'My 600-lb Life' Gideon of season four is one of the most complicated cases of morbid obesity that viewers have ever seen. Some details of his story are sadly commonplace. Two unusual features are that after gastric bypass surgery, the 650-lb man has no trouble with the diet, but he also sleeps all the time, even more than he did before surgery. It's derailed weight loss. What's behind Gideon's story could be more than just laziness. It might be a dangerous trifecta of depression, sleep apnea, and lack of calories.

Just a lazy, fat person?

A lot of folks assume that obese people just sit around and eat all day.

And while that is what ends up happening, as in the case of bedridden Penny Saeger, it isn't always what caused it. People usually don't begin life overweight, even though childhood obesity may have set in quickly. And lack of activity doesn't always equal lack of motivation and certainly not a desire to manipulate others. Many on "My 600-lb Life" (like Amber Rachdi) never planned to be a burden to others. There's a crippling cycle that drives obesity.

Diet and exercise don't coexist

Yes, you read that correctly. The common prescription of diet and exercise is not always possible depending on how obese you are, if you've had bariatric surgery and how much you restrict your caloric intake. Calories aren't just mortal enemies of dieters--they're a unit of energy.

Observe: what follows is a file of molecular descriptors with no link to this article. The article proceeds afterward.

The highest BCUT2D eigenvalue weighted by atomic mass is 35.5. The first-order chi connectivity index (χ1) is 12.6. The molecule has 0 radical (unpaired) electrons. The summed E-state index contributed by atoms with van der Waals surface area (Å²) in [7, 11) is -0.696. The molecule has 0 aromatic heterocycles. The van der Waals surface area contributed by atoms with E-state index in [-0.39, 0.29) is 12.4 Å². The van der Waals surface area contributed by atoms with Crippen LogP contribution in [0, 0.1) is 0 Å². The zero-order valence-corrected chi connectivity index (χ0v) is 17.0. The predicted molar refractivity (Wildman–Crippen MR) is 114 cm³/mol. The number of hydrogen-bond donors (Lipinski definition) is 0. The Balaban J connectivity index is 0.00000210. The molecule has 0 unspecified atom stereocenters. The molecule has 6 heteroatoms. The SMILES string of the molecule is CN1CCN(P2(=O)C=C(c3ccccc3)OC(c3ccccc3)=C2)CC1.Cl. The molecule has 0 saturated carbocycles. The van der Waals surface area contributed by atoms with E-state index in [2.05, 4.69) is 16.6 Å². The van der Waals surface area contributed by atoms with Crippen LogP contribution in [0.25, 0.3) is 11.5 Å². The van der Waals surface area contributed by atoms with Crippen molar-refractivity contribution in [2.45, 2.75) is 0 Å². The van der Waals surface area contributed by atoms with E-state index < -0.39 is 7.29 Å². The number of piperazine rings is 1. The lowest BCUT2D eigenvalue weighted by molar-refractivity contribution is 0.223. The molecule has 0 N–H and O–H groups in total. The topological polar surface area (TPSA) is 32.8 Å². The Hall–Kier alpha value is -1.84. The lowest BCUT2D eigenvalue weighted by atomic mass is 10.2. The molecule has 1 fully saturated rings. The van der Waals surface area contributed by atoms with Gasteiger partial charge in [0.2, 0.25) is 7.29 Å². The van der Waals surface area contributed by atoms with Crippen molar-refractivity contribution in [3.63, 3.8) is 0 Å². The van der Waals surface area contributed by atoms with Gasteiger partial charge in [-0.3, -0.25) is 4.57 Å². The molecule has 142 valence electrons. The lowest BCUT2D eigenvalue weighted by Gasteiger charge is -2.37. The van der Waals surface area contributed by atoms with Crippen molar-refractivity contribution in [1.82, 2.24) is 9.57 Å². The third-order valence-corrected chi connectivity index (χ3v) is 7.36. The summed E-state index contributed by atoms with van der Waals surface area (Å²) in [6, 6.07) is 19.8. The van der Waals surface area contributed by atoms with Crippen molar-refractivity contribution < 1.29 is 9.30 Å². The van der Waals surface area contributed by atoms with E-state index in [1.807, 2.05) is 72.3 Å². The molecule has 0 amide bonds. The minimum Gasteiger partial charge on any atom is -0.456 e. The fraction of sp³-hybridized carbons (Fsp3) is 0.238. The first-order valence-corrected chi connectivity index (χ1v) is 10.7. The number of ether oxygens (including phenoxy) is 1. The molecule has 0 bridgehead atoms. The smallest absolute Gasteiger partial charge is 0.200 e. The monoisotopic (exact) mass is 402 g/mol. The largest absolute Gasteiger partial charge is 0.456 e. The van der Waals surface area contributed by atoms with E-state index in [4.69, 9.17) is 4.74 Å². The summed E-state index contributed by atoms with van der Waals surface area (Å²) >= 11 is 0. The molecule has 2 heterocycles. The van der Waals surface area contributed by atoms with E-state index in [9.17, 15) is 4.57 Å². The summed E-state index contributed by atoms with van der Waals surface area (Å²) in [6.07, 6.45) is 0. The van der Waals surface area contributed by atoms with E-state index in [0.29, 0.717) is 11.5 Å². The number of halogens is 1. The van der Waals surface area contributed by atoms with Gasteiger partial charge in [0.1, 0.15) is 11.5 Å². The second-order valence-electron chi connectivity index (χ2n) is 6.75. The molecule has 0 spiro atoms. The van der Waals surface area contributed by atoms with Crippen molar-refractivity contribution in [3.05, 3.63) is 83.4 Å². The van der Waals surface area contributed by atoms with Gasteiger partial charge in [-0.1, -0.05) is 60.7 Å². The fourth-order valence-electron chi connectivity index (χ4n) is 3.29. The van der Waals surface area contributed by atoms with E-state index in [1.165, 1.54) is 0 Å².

Consuming calories, via food, is the only way to sustain energy. Eating fewer--especially in protein, complex carbohydrates and fatty acids--makes you lose pounds, and also energy.

Depression derails sleep, weight loss

At Gideon's size, moderate yardwork burned up to 1,000 calories, said "My 600-lb Life" Dr. Younan Nowzaradan.

And unlike other patients, diet isn't the hard part: staying awake is. Counseling uncovered some deep-seated PTSD-like depression, guilt and anxiety. All of these wreak havoc, but even they might not be the biggest problem.

Sleep apnea kills diet and more

Often, the problem behind constant tiredness is OSA or Obstructive Sleep Apnea.

This both causes and is caused by weight gain. A person of normal weight with sleep apnea doesn't get enough delta sleep. They fall asleep all the time and exercise exhausts them. They literally eat to keep awake, and put on weight. Losing weight can ease apnea but it won't erase it. Apnea is deadly and must be treated before weight loss can happen. And if you add depression and diet to apnea, it can sabotage not only weight loss, but overall health.